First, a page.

Where oh where in the world is Ken Carroll?
Three months have passed since the infamous implosion of Kai En English sent shock waves throughout the community of English language teachers here in Shanghai, and now Danwei has revisited the subject with an excellent report by Shanghai-based writer Tessa Thorniley that sought to answer the question: “Why are so many foreigners fleeing China in the wake of language school bankruptcies?”
Thorniley writes that in just the last six months, four of the longest-running English language schools in China — KaiEn, Real Life English, Linguaphone and Genowledge — have collapsed one after the other, and the foreign founders have all fled the country, never to be heard from again. The article offers little new information regarding KaiEn (the only Shanghai-based institution of the four schools) but what piqued our interest was ChinesePod CEO Hank Horkoff’s statement that Ken Carroll and Steve Williams now no longer work for the company.
The last time we heard from Horkoff, Ken Carroll was still a “part-time consultant” with the company, but since then he has been quietly taken off ChinesePod’s homepage and graduated to the alumni section of their staff page.
Horkoff admitted though that the two gentlemen “remain minority shareholders in ChinesePod”. We wonder if this means that the creditors of KaiEn English have legal ground to come after ChinesePod?
The whole situation seems all the more curious when you look at the very first entry on ChinesePod’s corporate blog written when the company was established in 2005. In it, Hank Horkoff states in no uncertain terms that “ChinesePod is a joint venture between Kaien English training centers – a leading English-language trainer in Shanghai – and my firm Network Sense, which develops web software.” If one is able to take Horkoff’s statements at face value, then we can assume that ChinesePod has had a quiet re-org soon after KaiEn’s implosion.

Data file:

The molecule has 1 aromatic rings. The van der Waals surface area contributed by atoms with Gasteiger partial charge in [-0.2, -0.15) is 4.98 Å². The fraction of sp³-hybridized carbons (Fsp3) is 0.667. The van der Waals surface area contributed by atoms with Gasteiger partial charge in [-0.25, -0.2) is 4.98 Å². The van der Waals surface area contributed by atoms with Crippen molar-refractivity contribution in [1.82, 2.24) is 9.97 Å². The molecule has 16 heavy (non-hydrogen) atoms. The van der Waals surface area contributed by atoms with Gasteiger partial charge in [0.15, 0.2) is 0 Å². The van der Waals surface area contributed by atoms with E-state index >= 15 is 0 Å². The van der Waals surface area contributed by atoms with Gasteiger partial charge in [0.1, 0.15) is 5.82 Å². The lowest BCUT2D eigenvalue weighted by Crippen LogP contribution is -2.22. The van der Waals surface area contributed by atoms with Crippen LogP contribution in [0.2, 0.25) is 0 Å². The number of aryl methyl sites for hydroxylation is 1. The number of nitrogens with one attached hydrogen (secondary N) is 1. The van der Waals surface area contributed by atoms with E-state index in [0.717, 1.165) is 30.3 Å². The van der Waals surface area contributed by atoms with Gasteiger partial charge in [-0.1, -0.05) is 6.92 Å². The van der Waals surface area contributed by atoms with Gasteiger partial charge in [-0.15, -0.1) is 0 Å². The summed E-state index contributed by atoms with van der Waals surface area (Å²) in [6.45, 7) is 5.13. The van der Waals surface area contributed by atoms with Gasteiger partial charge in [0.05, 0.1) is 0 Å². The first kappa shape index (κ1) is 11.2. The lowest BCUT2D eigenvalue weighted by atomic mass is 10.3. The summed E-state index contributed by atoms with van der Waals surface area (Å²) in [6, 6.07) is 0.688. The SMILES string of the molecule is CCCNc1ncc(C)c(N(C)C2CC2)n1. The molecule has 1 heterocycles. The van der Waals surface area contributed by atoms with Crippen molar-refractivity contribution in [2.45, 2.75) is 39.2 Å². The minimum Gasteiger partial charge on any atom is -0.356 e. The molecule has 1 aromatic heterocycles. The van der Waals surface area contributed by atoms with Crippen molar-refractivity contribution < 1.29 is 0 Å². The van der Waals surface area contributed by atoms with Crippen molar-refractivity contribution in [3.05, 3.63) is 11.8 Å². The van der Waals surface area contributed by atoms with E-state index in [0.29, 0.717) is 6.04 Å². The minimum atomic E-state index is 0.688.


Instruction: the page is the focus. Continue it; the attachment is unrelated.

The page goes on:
Meanwhile, most of the ex-KaiEn teachers that Shanghaiist has been in touch with have left China in frustration, and some have vowed never to return again to this country. While Shanghai Construction Group (KaiEn’s Chinese partner) had promised to honor teacher salaries, the teachers we spoke to told us they only received 30% of one month’s salary even after putting together all of the necessary documentation — bank statements, witness statements signed by students, managers, HR, etc. and subsequent attempts to get the remainder of the salary owed to them turned out to be fruitless.
Danwei: Bankrupt schools and their fleeing foreign bosses
Previously on Shanghaiist
KaiEn English implodes: A now unemployed teacher’s perspective
Another day, another disgruntled KaiEn English teacher
Some relief for victims of KaiEn English fiasco as ChinesePod CEO downplays Ken Carroll’s role